No Score Difference Between Women and Men on Medical Student Interprofessional Skills Assessment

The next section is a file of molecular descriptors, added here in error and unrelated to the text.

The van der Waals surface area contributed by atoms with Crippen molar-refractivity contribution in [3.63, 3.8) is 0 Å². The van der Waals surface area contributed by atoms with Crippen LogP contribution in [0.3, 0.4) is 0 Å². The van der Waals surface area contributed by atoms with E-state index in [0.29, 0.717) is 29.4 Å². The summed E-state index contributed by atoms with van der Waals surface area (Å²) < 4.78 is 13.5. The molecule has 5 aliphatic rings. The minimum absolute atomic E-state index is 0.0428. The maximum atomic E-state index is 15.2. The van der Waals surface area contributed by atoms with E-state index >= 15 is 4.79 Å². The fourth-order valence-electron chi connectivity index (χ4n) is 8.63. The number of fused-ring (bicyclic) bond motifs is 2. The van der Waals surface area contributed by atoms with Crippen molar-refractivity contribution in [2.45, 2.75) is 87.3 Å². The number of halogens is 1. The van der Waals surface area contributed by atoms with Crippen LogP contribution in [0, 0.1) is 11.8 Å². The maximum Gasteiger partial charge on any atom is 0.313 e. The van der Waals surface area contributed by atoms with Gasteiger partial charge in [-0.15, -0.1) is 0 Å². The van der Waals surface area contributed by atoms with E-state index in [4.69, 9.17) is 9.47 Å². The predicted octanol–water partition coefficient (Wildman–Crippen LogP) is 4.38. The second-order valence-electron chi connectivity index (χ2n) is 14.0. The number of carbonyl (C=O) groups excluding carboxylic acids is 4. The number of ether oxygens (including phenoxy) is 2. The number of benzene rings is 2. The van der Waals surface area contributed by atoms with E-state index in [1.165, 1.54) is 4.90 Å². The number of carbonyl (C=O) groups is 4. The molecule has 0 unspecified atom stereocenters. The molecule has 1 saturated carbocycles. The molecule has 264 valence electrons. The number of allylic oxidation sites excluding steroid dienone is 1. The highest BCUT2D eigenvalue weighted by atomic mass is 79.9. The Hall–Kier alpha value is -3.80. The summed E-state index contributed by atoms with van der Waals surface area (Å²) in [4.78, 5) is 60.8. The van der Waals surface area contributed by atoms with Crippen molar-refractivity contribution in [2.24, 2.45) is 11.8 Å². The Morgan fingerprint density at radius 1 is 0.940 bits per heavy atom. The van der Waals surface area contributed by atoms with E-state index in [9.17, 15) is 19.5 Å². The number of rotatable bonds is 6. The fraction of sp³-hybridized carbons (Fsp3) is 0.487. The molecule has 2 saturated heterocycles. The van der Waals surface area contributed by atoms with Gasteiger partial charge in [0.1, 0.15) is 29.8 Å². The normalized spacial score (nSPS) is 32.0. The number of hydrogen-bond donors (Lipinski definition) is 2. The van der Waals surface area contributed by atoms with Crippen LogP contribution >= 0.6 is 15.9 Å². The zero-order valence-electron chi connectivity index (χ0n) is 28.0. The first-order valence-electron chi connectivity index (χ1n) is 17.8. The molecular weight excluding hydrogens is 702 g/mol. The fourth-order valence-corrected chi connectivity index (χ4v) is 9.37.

An increasing complexity of medicine requires an interprofessional team approach. Countless studies have shown the merits of interprofessionalism, though relatively few have analyzed interprofessionalism through a gendered lens. Of those that have, some have found no difference between men and women as they relate to interprofessional skills/attitudes, while others have suggested that women view interprofessionalism more positively than men. No large studies were found comparing interprofessional skills, rather than attitudes, in women versus men. In this study, we use a direct clinical assessment of medical student interprofessional skills to assess for differences in gender. Students on their psychiatry clerkship asked non-physician mental health professionals to complete an assessment of four observable interprofessional behaviors, based on the Individual Teamwork Observation and Feedback Tool (iTOFT). A total of 349 surveys were analyzed. Both in aggregate and for each of the four questions in the survey, women’s ratings were slightly better than men’s (93% vs 91% scored highest possible rating, for women and men respectively. However, none of these differences were statistically significant (p values 0.4182 to 1). In search of a potential explanation of this pattern, narrative comments were also analyzed for the mention of three different topics, all of which were more frequently mentioned in women’s comments compared to men’s. While modest and again statistically insignificant, the consistent trends revealed in this study warrant further investigation. There are many possible ways to improve the implementation of this survey or additional data to incorporate during the analysis phase to improve the quality of this study. In light of other studies noting gender differences, it is clear that there is still much to learn about how gender interacts with interprofessionalism.